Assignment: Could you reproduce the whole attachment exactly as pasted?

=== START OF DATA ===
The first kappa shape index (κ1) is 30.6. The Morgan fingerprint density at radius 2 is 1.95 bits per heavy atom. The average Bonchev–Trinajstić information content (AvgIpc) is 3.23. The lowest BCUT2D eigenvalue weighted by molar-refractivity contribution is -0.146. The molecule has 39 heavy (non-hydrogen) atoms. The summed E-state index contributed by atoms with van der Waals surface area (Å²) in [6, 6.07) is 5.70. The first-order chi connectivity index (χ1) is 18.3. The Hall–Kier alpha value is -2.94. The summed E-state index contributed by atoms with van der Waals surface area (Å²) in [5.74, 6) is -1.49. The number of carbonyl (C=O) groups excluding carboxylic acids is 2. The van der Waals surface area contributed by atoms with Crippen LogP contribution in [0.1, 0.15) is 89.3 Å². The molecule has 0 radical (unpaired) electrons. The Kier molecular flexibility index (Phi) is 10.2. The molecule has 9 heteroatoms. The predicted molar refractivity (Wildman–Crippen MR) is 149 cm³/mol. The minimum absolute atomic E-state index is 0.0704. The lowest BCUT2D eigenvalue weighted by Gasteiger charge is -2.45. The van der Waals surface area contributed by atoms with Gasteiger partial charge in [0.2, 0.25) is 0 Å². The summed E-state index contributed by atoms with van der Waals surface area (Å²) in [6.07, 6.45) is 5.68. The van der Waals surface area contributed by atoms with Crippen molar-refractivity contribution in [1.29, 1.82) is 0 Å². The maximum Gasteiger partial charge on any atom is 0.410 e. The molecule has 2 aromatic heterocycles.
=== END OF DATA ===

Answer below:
The first kappa shape index (κ1) is 30.6. The Morgan fingerprint density at radius 2 is 1.95 bits per heavy atom. The average Bonchev–Trinajstić information content (AvgIpc) is 3.23. The lowest BCUT2D eigenvalue weighted by molar-refractivity contribution is -0.146. The molecule has 39 heavy (non-hydrogen) atoms. The summed E-state index contributed by atoms with van der Waals surface area (Å²) in [6, 6.07) is 5.70. The first-order chi connectivity index (χ1) is 18.3. The Hall–Kier alpha value is -2.94. The summed E-state index contributed by atoms with van der Waals surface area (Å²) in [5.74, 6) is -1.49. The number of carbonyl (C=O) groups excluding carboxylic acids is 2. The van der Waals surface area contributed by atoms with Crippen LogP contribution in [0.1, 0.15) is 89.3 Å². The molecule has 0 radical (unpaired) electrons. The Kier molecular flexibility index (Phi) is 10.2. The molecule has 9 heteroatoms. The predicted molar refractivity (Wildman–Crippen MR) is 149 cm³/mol. The minimum absolute atomic E-state index is 0.0704. The lowest BCUT2D eigenvalue weighted by Gasteiger charge is -2.45. The van der Waals surface area contributed by atoms with Gasteiger partial charge in [0.2, 0.25) is 0 Å². The summed E-state index contributed by atoms with van der Waals surface area (Å²) in [6.07, 6.45) is 5.68. The van der Waals surface area contributed by atoms with Crippen molar-refractivity contribution in [1.29, 1.82) is 0 Å². The maximum Gasteiger partial charge on any atom is 0.410 e. The molecule has 2 aromatic heterocycles.